To dissect the mechanism(s) that underlie in vitro tolerance induced by TLR2 and TLR4 agonists in murine macrophages, we also analyzed the major shared signaling elements of the NF-κB pathway. We first analyzed IRAK-1 kinase, which acts downstream of the MyD88 adaptor protein upon IL-R/TLR engagement (25, 35). Diminished IRAK-1 kinase activity in LPS-tolerized human and murine macrophages was described previously (25, 27). Our data extend these findings by showing that the kinase activity associated with IRAK-1 immunoprecipitates was completely blocked in TLR4/TLR4 homotolerance and TLR2/TLR4 heterotolerance, while residual activity was detected in cells subjected to TLR4/TLR2 heterotolerance (Fig. 2⇑). It was recently reported that IRAK-1 and IRAK-2 associate differently with MyD88 vs TIRAP/Mal (12). In addition, recently, two other serine/threonine kinases, IRAK-4 and receptor interacting protein 2, that act downstream of IL-1R, TLR2, TLR3, and TLR4 receptors, but upstream of TNFR-associated factor 6, were demonstrated to be important for cytokine production and NF-κB activation in macrophages (13, 14). Therefore, it is possible that TLR2 and TLR4 agonists activate these kinases and their adaptor proteins differentially. This is supported by the most recent observation of Jacinto et al. (54), in which heterotolerance between highly purified LTA and LPS was not observed at the level of IRAK-1 degradation.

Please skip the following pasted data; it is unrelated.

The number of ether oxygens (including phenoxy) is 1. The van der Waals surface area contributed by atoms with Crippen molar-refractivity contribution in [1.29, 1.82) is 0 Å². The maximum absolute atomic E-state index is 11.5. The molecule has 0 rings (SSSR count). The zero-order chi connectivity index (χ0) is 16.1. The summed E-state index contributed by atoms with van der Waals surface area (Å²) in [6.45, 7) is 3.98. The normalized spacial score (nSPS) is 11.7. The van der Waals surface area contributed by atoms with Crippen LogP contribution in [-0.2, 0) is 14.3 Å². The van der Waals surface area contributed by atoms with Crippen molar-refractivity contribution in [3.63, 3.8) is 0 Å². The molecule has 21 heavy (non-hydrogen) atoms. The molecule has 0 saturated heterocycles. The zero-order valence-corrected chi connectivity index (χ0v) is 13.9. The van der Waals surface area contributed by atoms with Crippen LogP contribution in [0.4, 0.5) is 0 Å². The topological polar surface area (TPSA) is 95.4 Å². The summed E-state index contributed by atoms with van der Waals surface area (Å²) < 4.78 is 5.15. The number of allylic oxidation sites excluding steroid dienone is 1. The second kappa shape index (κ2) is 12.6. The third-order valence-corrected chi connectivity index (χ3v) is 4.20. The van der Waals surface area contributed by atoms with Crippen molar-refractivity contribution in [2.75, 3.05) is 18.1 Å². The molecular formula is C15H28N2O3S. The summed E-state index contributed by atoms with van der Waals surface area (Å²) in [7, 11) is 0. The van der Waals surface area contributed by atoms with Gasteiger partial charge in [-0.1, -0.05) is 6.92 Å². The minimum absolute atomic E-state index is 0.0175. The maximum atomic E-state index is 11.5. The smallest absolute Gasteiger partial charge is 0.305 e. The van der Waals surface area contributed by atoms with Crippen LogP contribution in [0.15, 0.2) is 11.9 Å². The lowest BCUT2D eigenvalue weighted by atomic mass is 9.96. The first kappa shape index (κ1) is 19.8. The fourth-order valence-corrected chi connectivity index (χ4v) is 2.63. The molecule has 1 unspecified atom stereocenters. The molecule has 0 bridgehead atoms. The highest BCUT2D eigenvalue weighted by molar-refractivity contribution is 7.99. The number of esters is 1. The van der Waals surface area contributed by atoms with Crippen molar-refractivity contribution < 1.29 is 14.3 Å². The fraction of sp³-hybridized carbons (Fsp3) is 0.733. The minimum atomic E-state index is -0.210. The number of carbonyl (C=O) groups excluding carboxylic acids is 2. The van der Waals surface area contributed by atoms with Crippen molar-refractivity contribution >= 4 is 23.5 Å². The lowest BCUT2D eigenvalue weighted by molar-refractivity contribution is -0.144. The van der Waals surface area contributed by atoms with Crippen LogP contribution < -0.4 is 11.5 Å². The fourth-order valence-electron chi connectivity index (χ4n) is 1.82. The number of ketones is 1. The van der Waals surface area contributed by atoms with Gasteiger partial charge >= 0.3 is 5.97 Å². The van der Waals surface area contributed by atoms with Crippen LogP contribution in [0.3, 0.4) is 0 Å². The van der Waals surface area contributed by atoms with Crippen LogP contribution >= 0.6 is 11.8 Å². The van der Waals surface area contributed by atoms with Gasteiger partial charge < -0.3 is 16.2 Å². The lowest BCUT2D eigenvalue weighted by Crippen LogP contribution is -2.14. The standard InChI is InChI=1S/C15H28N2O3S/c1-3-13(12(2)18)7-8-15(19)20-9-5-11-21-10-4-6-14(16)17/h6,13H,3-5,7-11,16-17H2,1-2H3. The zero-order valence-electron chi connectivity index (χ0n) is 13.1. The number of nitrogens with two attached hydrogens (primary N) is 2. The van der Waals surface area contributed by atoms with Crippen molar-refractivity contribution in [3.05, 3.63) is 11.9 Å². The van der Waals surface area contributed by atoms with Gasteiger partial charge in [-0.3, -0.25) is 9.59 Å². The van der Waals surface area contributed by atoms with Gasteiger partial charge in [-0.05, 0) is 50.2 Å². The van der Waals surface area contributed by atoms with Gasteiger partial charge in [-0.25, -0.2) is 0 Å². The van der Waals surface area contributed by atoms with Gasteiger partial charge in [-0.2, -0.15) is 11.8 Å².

Activation of the IKK complex is the next critical element in this cascade and is absolutely necessary for NF-κB activation. Both IKKβ- and IKKγ-deficient cells fail to activate NF-κB in response to inflammatory stimuli, while IKKα deficiency has no effect on IκB phosphorylation (15). We observed complete inhibition of IKKβ kinase activity in TLR2 and TLR4 homotolerance (Fig. 3⇑), but surprisingly, IKKβ kinase activity was not affected in heterotolerance. This suggests that IKKβ dysregulation may contribute to the observation that TLR homotolerance is consistently stronger than TLR heterotolerance. Recently, two atypical protein kinases (PK), i.e., PKCε and PKCξ, were reported as critical for NF-κB activation by LPS and IL-1 (55, 56) and were associated with IRAK (57). If PKC-mediated signaling overlaps in part with that of IRAK, this may represent an additional signaling arm differentially affected by TLR2 and TLR4 agonists and explain why we observe IKK activation in heterotolerance in the absence of IRAK phosphorylation.